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Review by R.D. Mel Gomez,
Prof. of Electrical and Computer Engineering
University of Maryland, College Park
When they say cereals are iron-fortified, I never expected that my breakfast flakes could be attracted by magnets! Fred Jeffers, in his new book Mondo Magnets, describes procedures for finding magnetism in objects we do not normally regard as magnetic. He continues with thirty nine more experiments that exhibit some fascinating and often counter-intuitive properties of magnetism. In one other experiment, he shows how a material that is magnetized by a permanent magnet can actually be more attractive than the magnet itself. In yet another segment, he shows the principle of gears with magnetic rather than mechanical teeth.
Working in the product research industry for nearly 40 years has given Fred a deep intuitive feel for magnetism which he shares to the laymen and experts alike. He gives simplified explanations on many experiments in sections called the “science behind it”. As a result, the book is a valuable resource for those who build demonstrations for education and entertainment. With the exception of magnetotactic bacteria, most of the materials are readily available from a hardware or grocery store, and a few specialized items are conveniently provided with their sources. The experiments all work, which undoubtedly were tested several times over when Fred took them on the road as an IEEE Distinguished Lecturer in 1999.
For those who know magnetism well enough, this book provides a plethora of activities that illustrate the concepts of magnetostatics, magnetic propulsion, levitation, magnetic permeability and image charges, Curie temperature, anisotropy, diamagnetism, magnetostriction, magnetic recording and many more. Indeed, I found myself scribbling calculations to quantify the reasoning behind Fred’s qualitative explanations. It was fun.
Title: Mondo Magnets: 40 Attractive (And Repulsive) Devices & Demonstrations
Author: Fred Jeffers
Publisher: Chicago Review Press, Distributed by Independent Publishers Group
Publication: March 2007, $16.95 (CAN $22.95), paper, ISBN: 155652530X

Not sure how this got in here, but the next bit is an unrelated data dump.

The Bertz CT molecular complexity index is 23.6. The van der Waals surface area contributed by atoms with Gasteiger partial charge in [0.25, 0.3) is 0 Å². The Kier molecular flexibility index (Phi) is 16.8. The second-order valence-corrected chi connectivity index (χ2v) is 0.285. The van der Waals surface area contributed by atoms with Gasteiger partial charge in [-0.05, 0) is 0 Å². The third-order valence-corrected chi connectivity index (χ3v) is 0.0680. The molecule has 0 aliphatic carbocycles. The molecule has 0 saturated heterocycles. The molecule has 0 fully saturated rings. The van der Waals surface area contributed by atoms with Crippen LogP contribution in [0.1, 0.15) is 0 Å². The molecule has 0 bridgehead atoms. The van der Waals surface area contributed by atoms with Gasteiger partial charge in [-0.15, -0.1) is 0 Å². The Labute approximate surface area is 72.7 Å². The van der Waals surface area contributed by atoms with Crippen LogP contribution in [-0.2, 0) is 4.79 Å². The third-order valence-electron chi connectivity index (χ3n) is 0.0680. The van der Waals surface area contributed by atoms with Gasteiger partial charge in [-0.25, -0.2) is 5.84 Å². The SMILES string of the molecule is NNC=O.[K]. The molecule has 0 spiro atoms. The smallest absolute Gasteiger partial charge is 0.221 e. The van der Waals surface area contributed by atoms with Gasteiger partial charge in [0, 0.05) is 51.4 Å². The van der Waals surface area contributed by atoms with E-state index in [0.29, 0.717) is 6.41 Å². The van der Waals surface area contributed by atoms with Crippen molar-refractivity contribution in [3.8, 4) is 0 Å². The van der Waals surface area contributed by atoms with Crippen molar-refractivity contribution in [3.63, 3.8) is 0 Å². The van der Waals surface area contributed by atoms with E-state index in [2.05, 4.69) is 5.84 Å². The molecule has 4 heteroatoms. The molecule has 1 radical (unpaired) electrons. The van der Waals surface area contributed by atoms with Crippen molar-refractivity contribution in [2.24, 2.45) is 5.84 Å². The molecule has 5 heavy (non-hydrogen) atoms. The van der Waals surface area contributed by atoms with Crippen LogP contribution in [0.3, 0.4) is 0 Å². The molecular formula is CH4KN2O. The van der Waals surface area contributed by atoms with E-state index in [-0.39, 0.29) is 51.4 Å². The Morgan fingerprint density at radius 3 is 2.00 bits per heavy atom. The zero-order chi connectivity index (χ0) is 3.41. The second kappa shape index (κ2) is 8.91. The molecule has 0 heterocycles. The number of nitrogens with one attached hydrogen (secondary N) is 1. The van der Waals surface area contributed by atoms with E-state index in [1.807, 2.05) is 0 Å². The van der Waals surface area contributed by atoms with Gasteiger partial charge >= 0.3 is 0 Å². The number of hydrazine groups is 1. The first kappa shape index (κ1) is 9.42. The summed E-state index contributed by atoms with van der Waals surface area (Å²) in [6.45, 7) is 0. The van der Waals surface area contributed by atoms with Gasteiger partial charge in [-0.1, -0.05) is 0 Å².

Science, 160 pages, 7 x 10, 110 B&W photos, 20 B&W diagrams
Technische Universität Kaiserslautern, Germany;
Université Paris XI Orsay, France
This third volume of Spin Dynamics in Confined Magnetic Structures addresses central aspects of spin-dynamic phenomena on a tutorial level. Researchers will find a comprehensive compilation of the current work in the field. Introductory chapters help newcomers to understand the basic concepts. The more advanced chapters give the current state-of-the-art of spin dynamic issues ranging from the femtosecond to the microsecond regime. This volume concentrates on new experimental techniques such as ferromagnetic-resonance-force microscopy and two-photon photoemission, as well as on aspects of precessional switching, spin-wave excitation, vortex dynamics, spin relaxation, domain-wall dynamics in nanowires and their applications to magnetic logic devices. One chapter is devoted to the very hot subject of spin-transfer torque, combining electronic transport and micromagnetics. The comprehensive presentation makes it a very timely and valuable resource for every researcher working in the field of magnetism.
Contents : Precessional Switching of Thin Nanomagnets with Uniaxial Anisotropy. ▪ Spin-Wave Excitations in Finite Rectangular Elements. ▪ Ferromagnetic Resonance Force Microscopy. ▪ Vortex Dynamics. ▪ Domain-Wall Dynamics in Nanowires and Nanostrips. ▪ Domain-Wall Dynamics in Magnetic Logic Devices. ▪ Spin Transfer Torque and Dynamics. ▪ Spin and Energy Relaxation of Hot Electrons at GaAs Surfaces.
Title: Spin Dynamics in Confined Magnetic Structures III
Editors: Burkard Hillebrands, André Thiaville
Publisher: Springer Verlag, Berlin, Heidelberg
2006, XIV, 345 p., 164 illus., 42 in colour, Hardcover
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